Chef Sabyasachi Gorai's crunchy Walnut Karanji is a fresh, baklava-ish take on the customary Holi sweet.
Photograph: California Walnuts
For the dough
- 1 cup maida or all-purpose flour
- 1 tbsp sooji or semolina
- 1/8 tsp baking soda
- ¼ cup unsalted butter
- Lukewarm water, to knead
- Oil for deep frying
For the filling
- 1 cup khoya or milk solids
- ¼ cup desiccated coconut
- 2 cups chopped walnuts
- ¼ cup castor sugar (a kind of finer sugar manufactured by top baking brands)
- 2 tbsp milk
- 2 tsp green elaichi or green cardamom powder
- 1 tsp kesar or saffron strands
For the sugar syrup, optional
- ½ cup sugar
- 4 tbsp water
- ¼ to ½ tsp green elaichi or green cardamom powder
- 1 tsp rose water
- Few strands of kesar or saffron
- Finely chopped walnuts
For the dough
- In a big bowl combine the dough ingredients, except the oil, with the lukewarm water.
Knead into a soft pliable dough.
Cover the dough and let it rest for 30 minutes.
For the filling
- In a heavy-bottomed saucepan or kadhai, add the khoya, dry coconut and toast over low heat for 15 minutes.
When the mixture turns light brown, add the saffron strands.
Mix and take off heat.
- In another frying pan toast the walnuts over medium heat.
Once they start giving off a fragrance take off heat and cool completely.
Grind the roasted walnuts in a mixer/blender to a fine powder.
Add the ground walnuts to the khoya mixture along with the sugar, cardamom powder, milk.
For the karanji
- Take a small golf-sized ball of the dough and roll it into a thin circle.
In one half, place some of the stuffing mixture and fold the other half over to make it into a karanji.
Apply water along the edges and seal tight.
Use a fork to secure the edges, making imprints with the fork.
- Heat oil over high heat in a kadhai or wok and then lower heat.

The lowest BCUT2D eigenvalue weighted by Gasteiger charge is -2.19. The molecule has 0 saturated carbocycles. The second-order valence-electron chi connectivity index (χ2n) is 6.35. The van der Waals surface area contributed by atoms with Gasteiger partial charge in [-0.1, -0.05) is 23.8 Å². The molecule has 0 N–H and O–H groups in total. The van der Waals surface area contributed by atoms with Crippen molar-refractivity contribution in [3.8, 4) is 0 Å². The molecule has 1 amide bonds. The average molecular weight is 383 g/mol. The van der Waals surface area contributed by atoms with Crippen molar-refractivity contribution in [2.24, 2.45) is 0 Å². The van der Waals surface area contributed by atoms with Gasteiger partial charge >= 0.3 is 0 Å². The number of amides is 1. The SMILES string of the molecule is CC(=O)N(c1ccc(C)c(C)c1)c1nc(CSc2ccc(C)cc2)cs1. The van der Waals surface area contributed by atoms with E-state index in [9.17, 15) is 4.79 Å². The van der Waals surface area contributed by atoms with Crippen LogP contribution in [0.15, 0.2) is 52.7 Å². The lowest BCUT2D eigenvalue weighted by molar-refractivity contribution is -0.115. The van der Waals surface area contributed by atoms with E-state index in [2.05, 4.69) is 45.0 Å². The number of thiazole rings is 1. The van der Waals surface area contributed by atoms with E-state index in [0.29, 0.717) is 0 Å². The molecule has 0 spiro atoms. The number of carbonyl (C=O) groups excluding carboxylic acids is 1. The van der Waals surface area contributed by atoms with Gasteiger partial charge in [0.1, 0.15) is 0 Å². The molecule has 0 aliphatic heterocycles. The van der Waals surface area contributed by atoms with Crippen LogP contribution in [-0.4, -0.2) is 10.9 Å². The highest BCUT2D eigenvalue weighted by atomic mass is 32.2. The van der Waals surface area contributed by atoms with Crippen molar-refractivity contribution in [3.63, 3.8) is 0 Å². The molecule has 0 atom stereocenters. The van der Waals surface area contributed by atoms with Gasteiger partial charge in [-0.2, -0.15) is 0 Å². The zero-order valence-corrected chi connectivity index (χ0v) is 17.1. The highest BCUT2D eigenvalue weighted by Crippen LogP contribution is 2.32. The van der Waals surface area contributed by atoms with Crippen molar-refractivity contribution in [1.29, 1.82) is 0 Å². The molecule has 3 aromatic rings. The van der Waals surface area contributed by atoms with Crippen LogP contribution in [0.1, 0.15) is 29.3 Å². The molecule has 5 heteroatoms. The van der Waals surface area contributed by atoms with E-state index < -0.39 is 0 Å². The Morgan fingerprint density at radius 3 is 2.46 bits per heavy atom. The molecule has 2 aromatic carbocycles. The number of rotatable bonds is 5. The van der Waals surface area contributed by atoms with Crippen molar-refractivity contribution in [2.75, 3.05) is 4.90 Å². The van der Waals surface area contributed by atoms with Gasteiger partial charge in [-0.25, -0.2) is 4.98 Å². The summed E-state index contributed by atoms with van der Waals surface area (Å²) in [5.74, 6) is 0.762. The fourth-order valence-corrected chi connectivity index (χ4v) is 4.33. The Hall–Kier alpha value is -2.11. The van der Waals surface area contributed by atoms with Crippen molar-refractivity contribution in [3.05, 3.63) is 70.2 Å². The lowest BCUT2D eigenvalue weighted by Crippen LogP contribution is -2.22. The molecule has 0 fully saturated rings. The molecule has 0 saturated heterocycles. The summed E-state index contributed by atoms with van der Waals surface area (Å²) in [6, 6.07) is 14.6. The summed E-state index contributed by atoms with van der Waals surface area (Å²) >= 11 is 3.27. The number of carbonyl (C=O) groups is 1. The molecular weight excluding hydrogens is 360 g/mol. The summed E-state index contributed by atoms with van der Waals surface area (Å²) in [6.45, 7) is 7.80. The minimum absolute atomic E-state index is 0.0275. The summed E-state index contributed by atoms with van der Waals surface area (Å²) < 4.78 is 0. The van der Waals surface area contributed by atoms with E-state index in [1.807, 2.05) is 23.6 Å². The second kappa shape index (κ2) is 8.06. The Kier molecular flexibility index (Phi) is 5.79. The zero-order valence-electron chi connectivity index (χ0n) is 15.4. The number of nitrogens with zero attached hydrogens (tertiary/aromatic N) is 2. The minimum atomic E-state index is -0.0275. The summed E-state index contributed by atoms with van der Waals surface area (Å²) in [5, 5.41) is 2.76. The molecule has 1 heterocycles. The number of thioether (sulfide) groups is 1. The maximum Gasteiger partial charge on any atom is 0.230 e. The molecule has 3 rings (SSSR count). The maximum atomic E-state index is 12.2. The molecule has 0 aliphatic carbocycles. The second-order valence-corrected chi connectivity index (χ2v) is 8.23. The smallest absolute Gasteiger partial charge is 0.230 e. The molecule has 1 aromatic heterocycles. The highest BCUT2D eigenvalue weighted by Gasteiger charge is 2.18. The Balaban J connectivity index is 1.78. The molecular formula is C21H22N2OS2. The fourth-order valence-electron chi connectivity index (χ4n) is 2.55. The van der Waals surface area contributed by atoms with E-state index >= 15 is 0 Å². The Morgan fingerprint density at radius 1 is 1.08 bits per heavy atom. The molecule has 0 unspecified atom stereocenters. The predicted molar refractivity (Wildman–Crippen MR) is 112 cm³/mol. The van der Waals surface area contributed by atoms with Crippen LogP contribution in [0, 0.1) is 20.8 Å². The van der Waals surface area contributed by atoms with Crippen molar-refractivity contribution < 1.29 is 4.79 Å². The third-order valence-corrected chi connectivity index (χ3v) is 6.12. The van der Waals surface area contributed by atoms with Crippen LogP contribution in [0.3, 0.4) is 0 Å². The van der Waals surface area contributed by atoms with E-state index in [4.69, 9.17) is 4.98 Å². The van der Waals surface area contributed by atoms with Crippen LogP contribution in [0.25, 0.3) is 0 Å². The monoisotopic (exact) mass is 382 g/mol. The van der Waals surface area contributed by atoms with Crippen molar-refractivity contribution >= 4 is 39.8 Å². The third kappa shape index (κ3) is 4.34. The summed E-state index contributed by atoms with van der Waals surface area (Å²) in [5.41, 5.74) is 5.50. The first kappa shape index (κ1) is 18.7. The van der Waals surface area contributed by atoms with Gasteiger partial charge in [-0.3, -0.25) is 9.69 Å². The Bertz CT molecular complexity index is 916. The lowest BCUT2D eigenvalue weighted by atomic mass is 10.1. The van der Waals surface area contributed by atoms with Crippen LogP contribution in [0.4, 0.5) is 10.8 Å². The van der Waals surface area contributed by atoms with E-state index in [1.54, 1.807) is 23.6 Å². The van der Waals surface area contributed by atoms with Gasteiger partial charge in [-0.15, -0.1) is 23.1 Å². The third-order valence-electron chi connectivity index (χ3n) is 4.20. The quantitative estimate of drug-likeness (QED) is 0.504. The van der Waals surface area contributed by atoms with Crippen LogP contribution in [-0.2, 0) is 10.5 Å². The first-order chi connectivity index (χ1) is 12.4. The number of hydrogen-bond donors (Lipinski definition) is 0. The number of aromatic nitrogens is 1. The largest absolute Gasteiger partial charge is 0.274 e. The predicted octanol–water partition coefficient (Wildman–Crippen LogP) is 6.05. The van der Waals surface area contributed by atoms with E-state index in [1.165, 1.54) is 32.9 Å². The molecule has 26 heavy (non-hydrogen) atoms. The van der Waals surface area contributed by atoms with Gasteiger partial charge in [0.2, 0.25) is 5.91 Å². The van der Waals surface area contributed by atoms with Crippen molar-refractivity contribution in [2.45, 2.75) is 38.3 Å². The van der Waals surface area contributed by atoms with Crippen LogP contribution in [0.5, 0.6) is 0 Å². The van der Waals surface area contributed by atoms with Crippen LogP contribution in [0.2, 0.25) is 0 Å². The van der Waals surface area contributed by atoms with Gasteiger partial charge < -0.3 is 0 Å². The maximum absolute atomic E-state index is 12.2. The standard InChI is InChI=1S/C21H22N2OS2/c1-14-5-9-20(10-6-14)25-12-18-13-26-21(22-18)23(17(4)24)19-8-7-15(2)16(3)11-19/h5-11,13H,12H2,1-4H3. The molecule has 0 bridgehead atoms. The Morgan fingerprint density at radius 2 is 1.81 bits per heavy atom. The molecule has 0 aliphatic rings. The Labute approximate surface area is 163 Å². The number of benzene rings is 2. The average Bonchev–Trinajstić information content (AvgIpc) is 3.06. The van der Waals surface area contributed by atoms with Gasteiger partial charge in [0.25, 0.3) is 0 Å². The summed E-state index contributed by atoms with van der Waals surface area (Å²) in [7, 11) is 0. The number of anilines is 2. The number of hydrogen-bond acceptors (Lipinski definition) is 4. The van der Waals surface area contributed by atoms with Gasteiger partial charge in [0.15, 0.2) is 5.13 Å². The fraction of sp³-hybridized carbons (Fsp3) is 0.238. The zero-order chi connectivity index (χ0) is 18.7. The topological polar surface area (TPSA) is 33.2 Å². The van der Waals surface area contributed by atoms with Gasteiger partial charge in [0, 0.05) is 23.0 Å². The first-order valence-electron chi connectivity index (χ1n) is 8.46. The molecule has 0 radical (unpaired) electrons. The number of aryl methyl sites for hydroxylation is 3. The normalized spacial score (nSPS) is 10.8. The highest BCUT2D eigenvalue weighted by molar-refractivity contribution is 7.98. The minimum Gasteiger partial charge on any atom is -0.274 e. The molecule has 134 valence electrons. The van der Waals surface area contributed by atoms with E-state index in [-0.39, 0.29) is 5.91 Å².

Fry the karanji until golden brown in colour.
The key to perfect karanjis is patience and also frying them in medium-hot oil for a crispy outer layer.
Drain on a tissue or paper towel-lined plate.
For the sugar syrup
- Combine all the ingredients in a saucepan and bring to a boil over medium heat.
Scum will form on top of the syrup.
Spoon out and discard scum and keep boiling until the syrup reduces and starts to thicken and has a one-thread consistency (please see the note below).
Dip each karanji in the syrup for 2-3 minutes and drain onto a plate.
Garnish with chopped walnuts and serve.
Note: A one-thread or one-string syrup is sugar syrup viscous enough to pass the one-thread test.
It is important to keep testing for consistency while the sugar syrup is boiling.
The test for this is: Dip a spatula, preferably wooden, into the boiling sugar syrup and take out.
Some syrup would have coated the spatula.
Let it cool.
Touch the cooled syrup with your forefinger. Some syrup will come onto your finger.
Touch that with your thumb and separate thumb from forefinger.
When one little continuous delicate thread is formed by the syrup, when the coated forefinger is pulled away from your thumb, you have one-thread consistency sugar syrup.
For vegan karanjis, replace the 1 cup khoya with 3/4 cup coconut milk powder (available online), replace the butter with cashew butter (available online), increase the desiccated coconut to a ½ cup and replace the 2 tbsp milk with 2 tbsp almond milk.
For sugar-free karanjis substitute the castor sugar with stevia powder. And skip dipping the karanji in sugar syrup. Each brand of stevia has its own stevia for sugar substitution ratio provided on its packing.
For sodium-free karanjis, skip the baking soda.
Chef Sabyasachi Gorai is a consultant chef and mentor.